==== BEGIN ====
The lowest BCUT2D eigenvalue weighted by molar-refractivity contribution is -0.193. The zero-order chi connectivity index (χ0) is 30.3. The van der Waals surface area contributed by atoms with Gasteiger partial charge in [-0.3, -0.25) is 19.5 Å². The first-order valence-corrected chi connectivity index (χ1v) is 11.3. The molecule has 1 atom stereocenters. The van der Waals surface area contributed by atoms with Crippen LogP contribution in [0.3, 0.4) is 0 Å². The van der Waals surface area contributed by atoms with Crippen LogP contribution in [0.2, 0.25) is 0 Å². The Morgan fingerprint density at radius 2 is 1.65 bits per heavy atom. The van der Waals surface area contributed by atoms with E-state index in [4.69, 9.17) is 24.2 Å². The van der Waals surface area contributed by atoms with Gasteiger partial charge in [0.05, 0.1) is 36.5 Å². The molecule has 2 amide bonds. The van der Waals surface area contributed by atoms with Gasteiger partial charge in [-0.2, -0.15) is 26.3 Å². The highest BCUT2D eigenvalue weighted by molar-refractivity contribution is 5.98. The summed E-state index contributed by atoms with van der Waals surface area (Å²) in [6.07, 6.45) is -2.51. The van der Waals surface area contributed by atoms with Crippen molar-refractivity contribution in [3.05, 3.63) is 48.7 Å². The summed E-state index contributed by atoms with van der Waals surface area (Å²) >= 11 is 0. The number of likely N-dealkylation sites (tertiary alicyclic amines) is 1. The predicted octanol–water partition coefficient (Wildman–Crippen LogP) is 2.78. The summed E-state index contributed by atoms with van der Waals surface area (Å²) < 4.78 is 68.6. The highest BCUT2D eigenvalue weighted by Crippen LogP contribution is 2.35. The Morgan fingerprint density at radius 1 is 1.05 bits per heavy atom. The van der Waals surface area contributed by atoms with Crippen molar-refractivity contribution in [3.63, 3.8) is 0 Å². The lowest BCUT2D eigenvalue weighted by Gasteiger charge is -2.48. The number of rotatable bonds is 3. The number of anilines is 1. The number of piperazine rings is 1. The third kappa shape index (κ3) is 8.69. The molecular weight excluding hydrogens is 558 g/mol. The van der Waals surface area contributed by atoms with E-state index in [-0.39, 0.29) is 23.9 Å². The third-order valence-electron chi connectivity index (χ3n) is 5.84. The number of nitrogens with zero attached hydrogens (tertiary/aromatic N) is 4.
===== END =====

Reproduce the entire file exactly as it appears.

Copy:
The lowest BCUT2D eigenvalue weighted by molar-refractivity contribution is -0.193. The zero-order chi connectivity index (χ0) is 30.3. The van der Waals surface area contributed by atoms with Gasteiger partial charge in [-0.3, -0.25) is 19.5 Å². The first-order valence-corrected chi connectivity index (χ1v) is 11.3. The molecule has 1 atom stereocenters. The van der Waals surface area contributed by atoms with Crippen LogP contribution in [0.3, 0.4) is 0 Å². The van der Waals surface area contributed by atoms with Crippen LogP contribution in [0.2, 0.25) is 0 Å². The Morgan fingerprint density at radius 2 is 1.65 bits per heavy atom. The van der Waals surface area contributed by atoms with E-state index in [4.69, 9.17) is 24.2 Å². The van der Waals surface area contributed by atoms with Gasteiger partial charge in [0.05, 0.1) is 36.5 Å². The molecule has 2 amide bonds. The van der Waals surface area contributed by atoms with Gasteiger partial charge in [-0.2, -0.15) is 26.3 Å². The highest BCUT2D eigenvalue weighted by molar-refractivity contribution is 5.98. The summed E-state index contributed by atoms with van der Waals surface area (Å²) in [6.07, 6.45) is -2.51. The van der Waals surface area contributed by atoms with Crippen molar-refractivity contribution in [3.05, 3.63) is 48.7 Å². The summed E-state index contributed by atoms with van der Waals surface area (Å²) >= 11 is 0. The number of likely N-dealkylation sites (tertiary alicyclic amines) is 1. The predicted octanol–water partition coefficient (Wildman–Crippen LogP) is 2.78. The summed E-state index contributed by atoms with van der Waals surface area (Å²) < 4.78 is 68.6. The highest BCUT2D eigenvalue weighted by Crippen LogP contribution is 2.35. The Morgan fingerprint density at radius 1 is 1.05 bits per heavy atom. The van der Waals surface area contributed by atoms with Crippen molar-refractivity contribution in [3.63, 3.8) is 0 Å². The lowest BCUT2D eigenvalue weighted by Gasteiger charge is -2.48. The number of rotatable bonds is 3. The number of anilines is 1. The number of piperazine rings is 1. The third kappa shape index (κ3) is 8.69. The molecular weight excluding hydrogens is 558 g/mol. The van der Waals surface area contributed by atoms with E-state index in [-0.39, 0.29) is 23.9 Å². The third-order valence-electron chi connectivity index (χ3n) is 5.84. The number of nitrogens with zero attached hydrogens (tertiary/aromatic N) is 4.